As you can see from this last chart, the HTTP Performance monitoring ranks comfortably on top of all our monitoring levels but also shows the great variety of tools and services we offer. With the next sereval posts we will get into more detail on the other monitoring levels, tools and services as well, and why our clients use them.
While natural disasters cause more downtime than cyber attacks, when you are in the middle of figuring out a cyber attack, it really doesn't matter. Dealing with downtime not only costs your business time and money, but a breach in your security can be crippling for your infrastructure. Since much of the IT industry is based on efficiency and everything happening in a very rigid sequence, downtime can be a killer.
So what is it about cyber attacks that cause downtime and lead to losses in time and money? How do these cyber attacks from hackers get into your infrastructure and ruin so many of the security walls that you and your IT team have spent hours building?
Cyber attacks usually focus on stealing, destroying, or altering your data, mainframe, or infrastructure. This could happen in several ways from malicious data mining to changing the passwords for your security, to destroying all of your company's data. These attacks range from pranks to serious threats to your business and your clients. Picking up the pieces from these serious attacks can be like trying to piece together a crime scene and figuring out suspects. In essence, it can all be like a crime drama from the investigation, to the accusation, to the arrest and trial for the hacker, especially if they have committed a cyber crime against your business.
A cyber attack is basically a hacker or team of hackers getting around your security and wreaking havoc in your network. Whether they get in and destroy or steal data, or install a program to collect information, or they are just up to shenanigans, the breach in your security takes time to fix. The worst part is that these fixes require your network to be shut down and that means that anything that your business relies on the network for to stop. Breaches in your security system are the easiest ways for hackers to get into your system.
The downtime originates from going through any information that has been accessed by the hackers. This can mean anything from quarantining a single computer to going through thousands if not millions of lines of security code to figure out exactly where the hackers have been in your system. In some cases, hackers have installed trojans that have remained undetected for years since they were able to cover their traces to such an extent that no attack was reported by the security. While these cases are extremely rare, they can be some of the most serious because of the constant data mining that can be going on without your IT team knowing.
Another aspect of downtime is the painstaking effort it takes to rebuild a completely new security system. Ensuring that there are no breaches in your security system takes even the best IT team plenty of time and effort to make sure that everything is just right. One of the best ways to prevent attacks is a multi-layered security system. Like building several fences or walls around your home, the more security layers your company has, the harder it is for breaches to occur since walls can cover up for each other here and there. Overlapping your system, like a resealable plastic bag closure, can make it that much harder for hackers to find holes in your security.
The faster you can discover a breach, the faster you can go about discovering and fixing any problems that have occurred because of the attack. One of the best ways to detect a cyber attack quickly is by updating your system regularly. With regular updates, your system will reveal any problems that were not present with the last update. Security updates can also help your IT team locate holes in your network's security before they present a problem. There are several important things that your company can do in order to ensure that productivity and downtime losses are minimal, and regular updates are one of the best steps that you can take.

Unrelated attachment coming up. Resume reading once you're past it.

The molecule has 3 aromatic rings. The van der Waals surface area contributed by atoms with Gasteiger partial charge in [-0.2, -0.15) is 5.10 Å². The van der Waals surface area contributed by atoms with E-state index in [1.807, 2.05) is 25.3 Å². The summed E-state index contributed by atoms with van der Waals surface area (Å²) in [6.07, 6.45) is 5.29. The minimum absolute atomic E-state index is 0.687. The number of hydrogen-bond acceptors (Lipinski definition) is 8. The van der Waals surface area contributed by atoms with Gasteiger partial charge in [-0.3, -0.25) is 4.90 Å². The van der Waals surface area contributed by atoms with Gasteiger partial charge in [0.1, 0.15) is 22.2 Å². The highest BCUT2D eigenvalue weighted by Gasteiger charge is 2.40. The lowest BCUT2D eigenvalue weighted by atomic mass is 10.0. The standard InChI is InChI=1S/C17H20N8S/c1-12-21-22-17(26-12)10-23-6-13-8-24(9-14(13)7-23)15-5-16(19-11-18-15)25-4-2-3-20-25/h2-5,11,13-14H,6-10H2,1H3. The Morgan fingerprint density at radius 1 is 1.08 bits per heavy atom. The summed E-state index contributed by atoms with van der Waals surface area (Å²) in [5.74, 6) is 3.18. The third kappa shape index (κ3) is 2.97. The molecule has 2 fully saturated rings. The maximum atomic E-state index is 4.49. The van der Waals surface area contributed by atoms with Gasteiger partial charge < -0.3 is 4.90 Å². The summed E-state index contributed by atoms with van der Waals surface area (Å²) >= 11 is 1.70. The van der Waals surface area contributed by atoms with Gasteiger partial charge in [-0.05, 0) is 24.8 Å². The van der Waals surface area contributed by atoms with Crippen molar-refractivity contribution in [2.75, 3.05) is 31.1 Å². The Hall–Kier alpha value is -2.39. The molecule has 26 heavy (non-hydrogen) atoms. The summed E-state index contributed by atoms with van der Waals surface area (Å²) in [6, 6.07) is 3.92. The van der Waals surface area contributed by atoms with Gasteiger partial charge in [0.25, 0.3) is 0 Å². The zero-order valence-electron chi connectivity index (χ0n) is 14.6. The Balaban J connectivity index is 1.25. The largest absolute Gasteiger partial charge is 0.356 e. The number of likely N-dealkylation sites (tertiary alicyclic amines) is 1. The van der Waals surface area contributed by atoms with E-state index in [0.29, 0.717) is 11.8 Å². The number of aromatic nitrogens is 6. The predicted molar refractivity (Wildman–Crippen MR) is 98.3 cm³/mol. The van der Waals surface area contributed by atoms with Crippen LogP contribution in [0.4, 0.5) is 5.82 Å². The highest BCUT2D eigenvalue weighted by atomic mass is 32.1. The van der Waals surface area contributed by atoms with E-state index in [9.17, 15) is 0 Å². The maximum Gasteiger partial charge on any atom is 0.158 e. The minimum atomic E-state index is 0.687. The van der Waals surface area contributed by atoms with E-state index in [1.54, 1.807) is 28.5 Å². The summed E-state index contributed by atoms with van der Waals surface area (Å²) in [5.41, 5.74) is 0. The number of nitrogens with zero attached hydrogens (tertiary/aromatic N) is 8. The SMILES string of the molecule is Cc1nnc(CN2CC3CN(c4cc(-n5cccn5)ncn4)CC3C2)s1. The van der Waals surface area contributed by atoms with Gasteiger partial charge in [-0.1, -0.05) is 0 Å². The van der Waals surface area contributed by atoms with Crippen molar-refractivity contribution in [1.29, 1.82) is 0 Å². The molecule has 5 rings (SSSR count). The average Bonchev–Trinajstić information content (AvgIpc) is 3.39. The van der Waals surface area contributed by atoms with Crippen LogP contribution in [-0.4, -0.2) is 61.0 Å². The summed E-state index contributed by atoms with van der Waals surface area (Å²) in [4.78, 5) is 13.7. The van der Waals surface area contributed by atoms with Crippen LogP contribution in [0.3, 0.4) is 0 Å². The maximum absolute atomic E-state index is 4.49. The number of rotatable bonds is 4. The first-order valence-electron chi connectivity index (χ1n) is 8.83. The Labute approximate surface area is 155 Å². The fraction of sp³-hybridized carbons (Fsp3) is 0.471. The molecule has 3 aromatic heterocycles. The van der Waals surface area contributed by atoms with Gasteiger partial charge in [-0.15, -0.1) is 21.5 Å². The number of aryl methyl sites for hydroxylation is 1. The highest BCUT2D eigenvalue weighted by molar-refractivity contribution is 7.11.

Passwords are also some of the best ways to prevent cyber attacks and reclaim your system if or when a cyber attack occurs. The stronger your passwords are, the harder it is for hackers to decode them and get into your network. Along with passwords, regular housekeeping can go an incredibly long way in ensuring that your security system is capable of defending cyber attacks and hackers. If your company deals with large amounts of data, then security has to be at the forefront of your mind.
Another step that you can take is making sure that your whole company is on board with security procedures. From strong passwords to regular updates to housekeeping, a company that is able to monitor itself and watch its own security will go a long way in minimizing downtime.
If you have a mission critical operation or if you just want to make sure your email systems are up and running 24/7 without any glitches, the email round-trip service is what you need.
The email round-trip monitoring is a two-step process:
- Firstly, we send a test message to a specific email address.
- Secondly, we retrieve that message either from your IMAP/POP3 server or from a mailbox on our side in case you decide to set up forwarding rules for the test emails.
All test emails have unique hash-strings in the subject line in order to avoid any duplication issues. We run these tests every 10 minutes from up to 40 different monitoring locations simultaneously, and we alert you when problems with your MX records, SMTP or IMAP/POP3 servers appear.
We use several different ways to set up an email round-trip target so we can cover it all. If you want to be alerted immediately in case of a problem with your email systems, this service can fulfill all your requirements.
Here are the different ways in which you can configure an email round-trip target according to your needs.
If you provide us with a test email account on your servers (email address , username and password for the IMAP/POP3 server) we will send a test email to the address in question, log in to the specific mail box and check if the message has arrived. You can specify the time (between 1 and 15 minutes) of the message arrival. This value is very useful if you have spam filters, for example, and it takes a few minutes for the messages to arrive in the mailbox.